Subject: RE: NetBSD Forum
To: Richard Rauch <>
From: Jonathan Cline <>
List: netbsd-advocacy
Date: 05/11/2003 13:40:48
> From: Richard Rauch []
> Re.
> Re. write access from the web: A first-step cheesey way
> to deal with this
> is to add a mailto: link.  (Personally, I loathe the
> editor and mail
> system in the browsers that I've seen.  But, to each their own.)
> Certainly there's nothing inherant in the lists to make
> this not work.

Using a mailto: link opens up another application.  There's
no reason why the entire interface can't be handled in-browser
(in a form's text area, *not* within the brower's "email app").
There is plenty of technology which has been developed in the
past 5 years which excells at this.  If you loathe this method,
then stick to the mailing list.  There's no reason the system
can't support both interfaces.

> I'm skeptical that there are that many users who are
> geeky enough to
> want their own UNIX (and don't just grab GNU/LINUX
> because "everyone"
> is talking about it), yet who are so ungeeky that they don't know
> how to use email.

Not "they don't know how" as you state, but "they don't want to",
or "they prefer a unified interface".  I am one of them.
The existence of several other web sites which _duplicate_ the
of with the intent of offering a better interface is
further evidence.  Please see my previous email, point 4.
I do *not* have a single workstation or operating system;
access to the 'net with a browser is the only thing in common.

There is a very valid movement with "blogging" on the web.
It's because _people like the ease of use_.

> Linking: You still have the problem of inobviousness for the email
> subscriber.  Assuming that *most* (though presumably not
> all) NetBSD
> users are a bit geeky, how many are using a web-browser
> to read mail?
> Some, maybe.  Others may be using mutt, etc.  And I know
> that mutt, for
> one, does not handle HTML.

Reading and entering text messages within a browser has nothing
to do with html.  There is no reason a forum should require
html within messages.  In fact, most packages allow disabling
html entry.

I think you miss the mark by assuming your customers are like
yourself.  Just because you're "geeky" (there's better things
to call it, really) and want to use a text terminal interface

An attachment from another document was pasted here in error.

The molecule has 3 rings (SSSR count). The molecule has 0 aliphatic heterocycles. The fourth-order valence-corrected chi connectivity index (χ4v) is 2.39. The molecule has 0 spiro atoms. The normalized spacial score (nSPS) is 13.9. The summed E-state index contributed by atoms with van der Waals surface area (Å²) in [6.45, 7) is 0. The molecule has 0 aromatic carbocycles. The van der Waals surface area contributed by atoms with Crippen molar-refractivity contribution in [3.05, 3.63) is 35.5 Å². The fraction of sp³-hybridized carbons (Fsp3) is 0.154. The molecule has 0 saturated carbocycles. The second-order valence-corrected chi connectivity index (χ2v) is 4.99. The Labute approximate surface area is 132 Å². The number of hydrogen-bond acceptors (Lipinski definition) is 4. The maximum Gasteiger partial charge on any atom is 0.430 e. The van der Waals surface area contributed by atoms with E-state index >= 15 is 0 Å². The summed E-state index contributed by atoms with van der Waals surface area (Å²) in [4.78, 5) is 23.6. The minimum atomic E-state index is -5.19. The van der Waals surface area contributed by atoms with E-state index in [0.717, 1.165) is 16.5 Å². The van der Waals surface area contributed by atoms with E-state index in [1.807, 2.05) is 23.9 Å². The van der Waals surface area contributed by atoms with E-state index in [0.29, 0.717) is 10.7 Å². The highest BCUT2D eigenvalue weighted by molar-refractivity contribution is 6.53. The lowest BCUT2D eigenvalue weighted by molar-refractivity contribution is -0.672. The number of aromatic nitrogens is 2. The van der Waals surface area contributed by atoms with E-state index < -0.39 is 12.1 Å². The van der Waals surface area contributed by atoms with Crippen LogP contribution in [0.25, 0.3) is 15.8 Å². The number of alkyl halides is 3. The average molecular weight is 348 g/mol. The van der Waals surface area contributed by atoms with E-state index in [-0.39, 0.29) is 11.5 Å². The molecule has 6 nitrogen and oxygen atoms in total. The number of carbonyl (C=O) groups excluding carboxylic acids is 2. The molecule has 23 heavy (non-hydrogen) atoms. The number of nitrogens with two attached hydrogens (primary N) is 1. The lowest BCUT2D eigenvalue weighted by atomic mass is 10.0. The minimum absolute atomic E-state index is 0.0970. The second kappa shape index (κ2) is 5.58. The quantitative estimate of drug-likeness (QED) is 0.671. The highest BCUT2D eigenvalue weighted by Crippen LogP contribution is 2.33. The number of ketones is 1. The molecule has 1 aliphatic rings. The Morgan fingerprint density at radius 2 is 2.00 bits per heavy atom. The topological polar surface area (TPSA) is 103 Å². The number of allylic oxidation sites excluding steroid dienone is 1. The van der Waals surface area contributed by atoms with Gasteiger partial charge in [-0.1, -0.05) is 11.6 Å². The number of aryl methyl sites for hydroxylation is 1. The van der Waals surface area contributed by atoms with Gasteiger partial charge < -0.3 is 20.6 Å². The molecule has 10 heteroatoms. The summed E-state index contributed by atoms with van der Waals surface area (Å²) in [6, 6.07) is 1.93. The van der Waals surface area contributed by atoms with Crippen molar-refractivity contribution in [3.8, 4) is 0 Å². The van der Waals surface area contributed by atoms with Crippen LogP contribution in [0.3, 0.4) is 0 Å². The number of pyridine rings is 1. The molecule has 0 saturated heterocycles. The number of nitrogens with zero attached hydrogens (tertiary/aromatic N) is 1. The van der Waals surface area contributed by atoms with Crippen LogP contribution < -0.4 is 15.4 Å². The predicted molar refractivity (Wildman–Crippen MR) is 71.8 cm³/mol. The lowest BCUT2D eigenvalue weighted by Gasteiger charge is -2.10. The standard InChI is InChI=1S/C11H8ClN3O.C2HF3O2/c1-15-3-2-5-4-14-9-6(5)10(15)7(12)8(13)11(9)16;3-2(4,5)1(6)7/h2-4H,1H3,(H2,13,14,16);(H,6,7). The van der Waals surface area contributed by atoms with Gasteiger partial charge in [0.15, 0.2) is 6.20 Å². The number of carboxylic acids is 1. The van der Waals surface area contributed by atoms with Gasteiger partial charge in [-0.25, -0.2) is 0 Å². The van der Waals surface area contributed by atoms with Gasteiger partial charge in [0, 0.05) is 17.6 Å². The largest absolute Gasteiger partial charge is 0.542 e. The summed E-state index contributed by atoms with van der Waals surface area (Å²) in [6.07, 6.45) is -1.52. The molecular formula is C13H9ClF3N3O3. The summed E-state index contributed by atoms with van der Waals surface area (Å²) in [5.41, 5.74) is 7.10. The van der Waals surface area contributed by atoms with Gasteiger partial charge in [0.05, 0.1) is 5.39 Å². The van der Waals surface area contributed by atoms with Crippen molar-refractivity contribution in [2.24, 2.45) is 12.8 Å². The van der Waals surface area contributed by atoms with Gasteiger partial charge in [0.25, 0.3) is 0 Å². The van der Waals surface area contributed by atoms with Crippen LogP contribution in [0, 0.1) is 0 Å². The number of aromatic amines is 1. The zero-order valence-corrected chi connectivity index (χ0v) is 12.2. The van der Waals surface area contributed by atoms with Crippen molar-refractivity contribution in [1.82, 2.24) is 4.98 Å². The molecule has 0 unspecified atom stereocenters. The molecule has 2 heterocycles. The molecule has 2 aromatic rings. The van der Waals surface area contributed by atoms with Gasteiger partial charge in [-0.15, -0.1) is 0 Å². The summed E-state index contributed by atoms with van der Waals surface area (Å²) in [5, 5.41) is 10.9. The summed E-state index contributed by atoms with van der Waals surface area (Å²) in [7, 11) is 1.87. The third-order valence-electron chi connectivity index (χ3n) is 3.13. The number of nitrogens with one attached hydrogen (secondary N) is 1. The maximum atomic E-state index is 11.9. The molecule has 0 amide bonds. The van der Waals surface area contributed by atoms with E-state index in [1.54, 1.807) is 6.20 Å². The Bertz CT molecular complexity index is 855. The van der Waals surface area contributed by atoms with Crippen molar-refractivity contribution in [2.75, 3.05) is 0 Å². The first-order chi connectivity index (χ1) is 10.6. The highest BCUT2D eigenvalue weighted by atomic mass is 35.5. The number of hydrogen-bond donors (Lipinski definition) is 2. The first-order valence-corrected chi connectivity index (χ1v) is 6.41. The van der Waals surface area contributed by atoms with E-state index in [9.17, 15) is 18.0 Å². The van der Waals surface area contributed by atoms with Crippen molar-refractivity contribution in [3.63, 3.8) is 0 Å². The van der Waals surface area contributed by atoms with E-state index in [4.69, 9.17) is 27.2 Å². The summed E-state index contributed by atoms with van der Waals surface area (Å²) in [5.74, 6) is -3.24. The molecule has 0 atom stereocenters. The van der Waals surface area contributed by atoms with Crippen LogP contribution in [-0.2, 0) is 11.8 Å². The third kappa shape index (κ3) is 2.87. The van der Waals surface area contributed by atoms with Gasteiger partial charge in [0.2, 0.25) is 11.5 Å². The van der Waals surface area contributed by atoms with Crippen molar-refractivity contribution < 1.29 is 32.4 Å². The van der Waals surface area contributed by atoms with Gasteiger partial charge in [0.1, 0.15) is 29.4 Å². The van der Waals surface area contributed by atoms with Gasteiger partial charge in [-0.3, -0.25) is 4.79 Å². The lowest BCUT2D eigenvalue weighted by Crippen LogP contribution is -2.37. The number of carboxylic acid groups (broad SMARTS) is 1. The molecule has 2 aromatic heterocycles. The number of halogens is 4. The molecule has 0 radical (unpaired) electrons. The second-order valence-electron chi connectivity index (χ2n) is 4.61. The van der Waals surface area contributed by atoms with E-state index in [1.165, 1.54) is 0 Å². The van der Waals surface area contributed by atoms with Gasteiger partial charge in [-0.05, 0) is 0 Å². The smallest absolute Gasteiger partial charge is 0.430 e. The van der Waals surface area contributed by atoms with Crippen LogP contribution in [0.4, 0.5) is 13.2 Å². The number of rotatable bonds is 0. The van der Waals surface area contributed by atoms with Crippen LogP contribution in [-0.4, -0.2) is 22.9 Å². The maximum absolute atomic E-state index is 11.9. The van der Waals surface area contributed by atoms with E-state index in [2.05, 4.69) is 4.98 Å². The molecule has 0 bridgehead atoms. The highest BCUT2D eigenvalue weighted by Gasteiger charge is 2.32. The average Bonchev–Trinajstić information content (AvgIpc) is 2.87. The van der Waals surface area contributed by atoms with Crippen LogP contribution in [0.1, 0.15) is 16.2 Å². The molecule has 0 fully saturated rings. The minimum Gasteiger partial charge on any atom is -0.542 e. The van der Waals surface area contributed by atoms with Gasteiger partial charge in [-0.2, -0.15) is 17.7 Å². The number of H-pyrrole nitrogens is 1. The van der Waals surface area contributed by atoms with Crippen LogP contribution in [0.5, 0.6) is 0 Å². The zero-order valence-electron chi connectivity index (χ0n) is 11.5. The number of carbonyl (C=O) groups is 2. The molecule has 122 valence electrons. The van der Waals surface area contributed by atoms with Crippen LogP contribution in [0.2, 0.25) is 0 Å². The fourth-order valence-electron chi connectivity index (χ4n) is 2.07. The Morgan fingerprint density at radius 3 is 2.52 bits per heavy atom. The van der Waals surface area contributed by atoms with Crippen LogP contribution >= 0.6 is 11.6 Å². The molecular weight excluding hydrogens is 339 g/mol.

does not mean your customers do, and their expectations change
as new technology evolves.

This "geeky" argument is very similar to all prior arguments
against adopting with new technology, and I suggest that you
learn to recognize it for what it is.  Remember emacs vs. Xemacs
flames?  Or keyboard vs. mouse?  Or how about ed vs. vi?  Or
how about punch cards vs. teletype?  If you're so "geeky" that
you prefer legacy interfaces, perhaps you'd like to go back to
punching chads.

I'll restate my previous point: if the interface increases
accessibility while allowing backwards compatibility then
it is a gain.

> (Note, I said "mail", not "the mailing list".  The point
> is that if
> they browse the list via the "official" web-archives,
> they can follow
> links to properly written URL's; though it would help if people
> considered that URL's may be linked and helped the archives get it
> right.)

> I think that "curing" this by encouraging HTML spammage in posts
> would be a vast detriment.

I don't see how you leapt to this conclusion.  I made no mention
of html within messages.  In fact, I agree that html is rarely
beneficial in messages.

There are a variety of low-impact markups available (wiki) which
allow the text reader to see the content in a similar form to the
rendered content.  However, I'm not implying that forums would
use these, either.

> People that can't figure out how to set up an email account
> probably won't be able to write an HTML link, and those who
> browse the "official" archives will get auto-linked URL's, so
> I don't think that there's any real loss on this count.

There's no knowledge of html implied when cutting and pasting
a URL.

> Threading: I think that it's a mixed call there.  I find
> most threading
> in forums/discussions on web-messages to be cumbersome,
> and occasionally
> incorrect when a thread breaks.  Maybe there's a
> web-board out there
> *somewhere* that implements message threading in a way
> that doesn't suck.
> But, as long as you can turn it off and get the linear
> method, that's
> okay.  (I think that the linear method could be improved
> upon if it went
> according to
> the date on which the sender claimed it was sent.)

Yes, you're right, theading is difficult, and usually
is partially linked.  Though even allowing a sort-by-subject
would be superior to nothing at all.

In a way, I find it surprising that those developing the
one of most advanced operating systems on the planet would
have a web interface which has the functionality of those
from 1995.  Naturally I'd prefer good developers to work
on the software which is shipping, instead of creating a
wiz-bang web site.  I'm only mentioning that appearance of
any number of netbsd-related services, such as the wiki's,
the blogger "here's my diary of installing netbsd"-types,
the latest mention of a netbsd forum site (not the first),
to point to the need for the management of these services at
a single point (, obviously) which can be designed
& managed to fit the requirements that all these people have.
That is, centralize the effort instead of splintering it,
or said another way, swallow the startups in order to grow
non-organically (to borrow suit-speak).